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Moe Manser
Moe Manser, Paralegal
Category: Criminal Law
Satisfied Customers: 162
Experience:  President of U.S. Legal Research Corp., over 15 years of assisting lawyers nationwide. Federal/State
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Background In Connecticut. Female had divorced. She ...

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Background: In Connecticut. Female had divorced. She has 2 teenage children. After the divorce the husband and female have fight at home of female. Female calls police. They both are accused of disorderly conduct and go to court and order to attend classes with Family services and to appear at court in Sept 2007 after taken classes.   The female''s mother is diagnosed with cancer in July 2007 and dies in October 2007. Female was primary care helper for mother(transportation, support, etc). Female also has knee surgery and moves between July - September 2007. During this period she attends Family services classes although at times   She misses classes and then in Sept 2007 misses the court date. She does not notify. Now in Feb 2008. Police call and is required to turn self in. She does. goes to court and DA says accussed of disorderly conduct initially, failure to finish classes and failure to appear in court. not given any public defender. not sure what to do and consequences.
Submitted: 9 years ago.
Category: Criminal Law
Expert:  Moe Manser replied 9 years ago.
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When a charged defendant is brought before a judge for hearing, the judge will ask the defendant if he or she wants to hire an attorney privately or use a court-appointed attorney for their defense. Before a defendant can qualify for access to court-appointed attorneys, he or she must be facing a criminal charge that carries the potential for an imprisonment sentence if convicted. They must further prove indigent, not being able to afford legal counsel, and will be asked to divulge financial information verifying their situation. If the judge determines that the defendant cannot afford, counsel, they will approve the request for a court-appointed attorney.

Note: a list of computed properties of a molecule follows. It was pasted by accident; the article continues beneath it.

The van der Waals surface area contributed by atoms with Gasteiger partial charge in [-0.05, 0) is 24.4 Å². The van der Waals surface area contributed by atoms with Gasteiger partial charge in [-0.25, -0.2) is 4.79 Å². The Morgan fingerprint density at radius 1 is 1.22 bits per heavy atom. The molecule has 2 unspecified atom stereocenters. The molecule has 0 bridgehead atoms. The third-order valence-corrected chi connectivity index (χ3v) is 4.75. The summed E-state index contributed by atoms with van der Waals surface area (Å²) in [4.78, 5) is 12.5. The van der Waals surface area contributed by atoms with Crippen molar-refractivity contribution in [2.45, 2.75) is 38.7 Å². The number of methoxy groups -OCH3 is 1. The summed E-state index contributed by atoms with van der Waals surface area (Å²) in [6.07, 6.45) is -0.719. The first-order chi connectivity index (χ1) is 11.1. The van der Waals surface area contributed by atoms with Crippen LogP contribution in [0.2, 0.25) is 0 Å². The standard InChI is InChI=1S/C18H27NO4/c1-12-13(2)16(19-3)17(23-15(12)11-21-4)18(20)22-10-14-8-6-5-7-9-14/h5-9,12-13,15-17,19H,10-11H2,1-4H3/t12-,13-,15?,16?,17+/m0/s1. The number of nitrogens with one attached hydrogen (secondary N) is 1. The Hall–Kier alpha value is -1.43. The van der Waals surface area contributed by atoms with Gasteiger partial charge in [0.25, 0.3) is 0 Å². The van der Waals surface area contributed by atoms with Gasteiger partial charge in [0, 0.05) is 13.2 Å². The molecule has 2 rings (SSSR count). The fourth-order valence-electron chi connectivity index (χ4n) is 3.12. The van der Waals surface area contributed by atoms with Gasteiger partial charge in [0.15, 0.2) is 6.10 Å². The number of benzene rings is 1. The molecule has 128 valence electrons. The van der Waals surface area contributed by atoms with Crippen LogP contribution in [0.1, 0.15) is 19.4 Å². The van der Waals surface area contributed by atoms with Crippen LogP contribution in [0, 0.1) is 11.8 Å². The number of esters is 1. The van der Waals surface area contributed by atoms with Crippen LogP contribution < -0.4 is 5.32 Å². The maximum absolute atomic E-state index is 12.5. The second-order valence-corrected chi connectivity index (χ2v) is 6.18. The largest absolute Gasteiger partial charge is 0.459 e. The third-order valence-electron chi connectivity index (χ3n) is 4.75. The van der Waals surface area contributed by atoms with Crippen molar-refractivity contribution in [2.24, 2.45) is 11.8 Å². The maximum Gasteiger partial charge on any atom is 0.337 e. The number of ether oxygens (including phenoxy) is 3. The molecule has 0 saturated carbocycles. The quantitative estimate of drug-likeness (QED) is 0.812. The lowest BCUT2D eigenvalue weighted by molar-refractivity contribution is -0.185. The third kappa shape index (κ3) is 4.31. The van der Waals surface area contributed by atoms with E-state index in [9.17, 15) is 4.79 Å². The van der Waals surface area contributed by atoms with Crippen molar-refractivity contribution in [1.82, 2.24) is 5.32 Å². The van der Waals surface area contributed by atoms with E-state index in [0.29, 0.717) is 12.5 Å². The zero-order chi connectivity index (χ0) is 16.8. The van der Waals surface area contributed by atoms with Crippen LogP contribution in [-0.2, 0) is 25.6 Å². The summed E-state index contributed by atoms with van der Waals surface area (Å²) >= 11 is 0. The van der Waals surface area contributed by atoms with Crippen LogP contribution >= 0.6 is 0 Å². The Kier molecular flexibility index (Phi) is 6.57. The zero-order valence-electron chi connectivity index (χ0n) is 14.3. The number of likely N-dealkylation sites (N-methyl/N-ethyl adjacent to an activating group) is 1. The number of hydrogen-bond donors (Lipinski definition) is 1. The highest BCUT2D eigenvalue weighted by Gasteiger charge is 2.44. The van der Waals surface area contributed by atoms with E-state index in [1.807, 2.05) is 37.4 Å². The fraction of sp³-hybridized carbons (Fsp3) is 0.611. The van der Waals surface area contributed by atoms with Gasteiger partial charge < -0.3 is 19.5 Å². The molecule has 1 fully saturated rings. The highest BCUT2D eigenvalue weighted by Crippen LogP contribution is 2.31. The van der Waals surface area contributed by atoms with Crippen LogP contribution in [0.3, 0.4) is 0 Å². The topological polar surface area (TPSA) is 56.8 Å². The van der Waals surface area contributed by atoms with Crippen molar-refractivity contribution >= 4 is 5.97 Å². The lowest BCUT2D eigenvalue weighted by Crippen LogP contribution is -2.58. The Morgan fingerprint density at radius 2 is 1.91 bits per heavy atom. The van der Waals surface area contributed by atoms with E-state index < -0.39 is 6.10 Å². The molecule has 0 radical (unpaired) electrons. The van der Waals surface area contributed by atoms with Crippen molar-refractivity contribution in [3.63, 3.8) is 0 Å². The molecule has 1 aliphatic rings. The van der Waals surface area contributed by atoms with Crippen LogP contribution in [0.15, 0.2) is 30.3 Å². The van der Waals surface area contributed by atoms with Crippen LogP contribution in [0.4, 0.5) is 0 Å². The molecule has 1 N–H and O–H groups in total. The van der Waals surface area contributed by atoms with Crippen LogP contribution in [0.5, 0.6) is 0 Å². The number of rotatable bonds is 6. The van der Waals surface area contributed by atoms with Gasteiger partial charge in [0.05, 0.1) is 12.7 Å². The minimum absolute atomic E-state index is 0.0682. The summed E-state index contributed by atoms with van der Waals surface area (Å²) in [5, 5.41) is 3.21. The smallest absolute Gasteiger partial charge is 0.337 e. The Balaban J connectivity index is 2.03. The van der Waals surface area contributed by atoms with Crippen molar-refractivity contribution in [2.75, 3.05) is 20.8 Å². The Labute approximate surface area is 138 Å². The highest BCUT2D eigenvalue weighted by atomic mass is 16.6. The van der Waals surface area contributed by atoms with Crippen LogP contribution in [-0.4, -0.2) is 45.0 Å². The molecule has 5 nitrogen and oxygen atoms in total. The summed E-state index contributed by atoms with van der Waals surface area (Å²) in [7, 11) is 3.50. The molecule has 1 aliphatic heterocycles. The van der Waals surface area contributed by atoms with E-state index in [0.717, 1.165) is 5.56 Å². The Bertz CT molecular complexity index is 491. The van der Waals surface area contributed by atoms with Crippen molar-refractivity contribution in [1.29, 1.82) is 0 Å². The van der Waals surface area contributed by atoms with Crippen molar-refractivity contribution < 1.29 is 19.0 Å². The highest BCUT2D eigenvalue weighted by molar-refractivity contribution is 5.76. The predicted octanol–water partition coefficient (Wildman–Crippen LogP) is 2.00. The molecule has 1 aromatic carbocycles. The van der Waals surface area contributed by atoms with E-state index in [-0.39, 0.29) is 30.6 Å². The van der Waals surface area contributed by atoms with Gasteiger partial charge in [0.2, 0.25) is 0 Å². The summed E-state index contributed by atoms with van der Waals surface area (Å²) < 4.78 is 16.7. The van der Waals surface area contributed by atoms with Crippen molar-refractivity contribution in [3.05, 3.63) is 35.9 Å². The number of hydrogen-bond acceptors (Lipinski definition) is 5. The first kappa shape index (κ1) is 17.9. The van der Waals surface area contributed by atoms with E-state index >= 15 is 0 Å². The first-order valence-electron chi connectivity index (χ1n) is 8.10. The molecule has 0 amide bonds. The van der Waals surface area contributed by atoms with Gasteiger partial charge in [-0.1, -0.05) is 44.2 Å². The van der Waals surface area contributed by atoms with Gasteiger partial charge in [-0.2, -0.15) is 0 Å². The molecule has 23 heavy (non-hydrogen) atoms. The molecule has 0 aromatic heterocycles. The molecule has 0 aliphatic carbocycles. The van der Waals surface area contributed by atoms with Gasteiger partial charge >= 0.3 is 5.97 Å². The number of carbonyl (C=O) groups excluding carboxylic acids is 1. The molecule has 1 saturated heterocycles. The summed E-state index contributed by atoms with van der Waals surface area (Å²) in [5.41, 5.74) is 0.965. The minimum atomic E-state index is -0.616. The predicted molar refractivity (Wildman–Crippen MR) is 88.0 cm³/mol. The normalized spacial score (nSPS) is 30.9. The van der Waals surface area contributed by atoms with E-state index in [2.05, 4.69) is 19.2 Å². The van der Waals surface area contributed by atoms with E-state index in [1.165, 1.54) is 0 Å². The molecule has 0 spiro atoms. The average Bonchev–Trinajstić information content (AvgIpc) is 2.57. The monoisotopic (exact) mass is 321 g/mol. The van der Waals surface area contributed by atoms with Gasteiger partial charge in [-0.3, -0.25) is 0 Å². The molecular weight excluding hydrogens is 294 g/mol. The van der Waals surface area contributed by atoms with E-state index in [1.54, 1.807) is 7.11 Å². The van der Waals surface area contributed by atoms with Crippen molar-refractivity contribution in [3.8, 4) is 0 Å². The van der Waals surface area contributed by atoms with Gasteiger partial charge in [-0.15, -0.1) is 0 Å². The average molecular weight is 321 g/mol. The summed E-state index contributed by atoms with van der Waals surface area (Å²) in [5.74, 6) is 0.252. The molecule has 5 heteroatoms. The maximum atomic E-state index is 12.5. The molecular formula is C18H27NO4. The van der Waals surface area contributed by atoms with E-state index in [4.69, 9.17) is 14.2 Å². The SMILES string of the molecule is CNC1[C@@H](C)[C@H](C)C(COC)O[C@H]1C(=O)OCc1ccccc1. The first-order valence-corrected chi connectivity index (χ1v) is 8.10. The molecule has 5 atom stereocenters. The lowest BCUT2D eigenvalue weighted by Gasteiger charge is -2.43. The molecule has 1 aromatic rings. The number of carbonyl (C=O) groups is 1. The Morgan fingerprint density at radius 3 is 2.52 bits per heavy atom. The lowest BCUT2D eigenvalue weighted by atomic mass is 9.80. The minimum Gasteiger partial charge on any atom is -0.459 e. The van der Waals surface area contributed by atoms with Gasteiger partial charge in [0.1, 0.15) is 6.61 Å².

In most cases, court-appointed attorneys are not completely free of charge unless the defendant is not convicted of the crime they were originally charged with. Typically, if a defendant is convicted, a judgment is entered requiring payment based on several factors including financial situation, severity of the charge, and depth of defense. In most cases, court-appointed attorneys are less costly than private attorneys.

As per your friends claim, that if court does not appoint you an attorney, they will throw out the case, that is not true. If you can not afford an attorney and you do not qualify for a public defender, most likely you will have to proceed pro se, meaning that you will represent yourself, however if you can not afford the court cost, you can pick up an application from the court clerk and you can apply to the court to proceed "In Forma Pauperis." Although that phrase means "In The Form of a Pauper," you don't have to be completely destitute or without funds to use this procedure, this will eliminate all cour fees.

Regards
Moe

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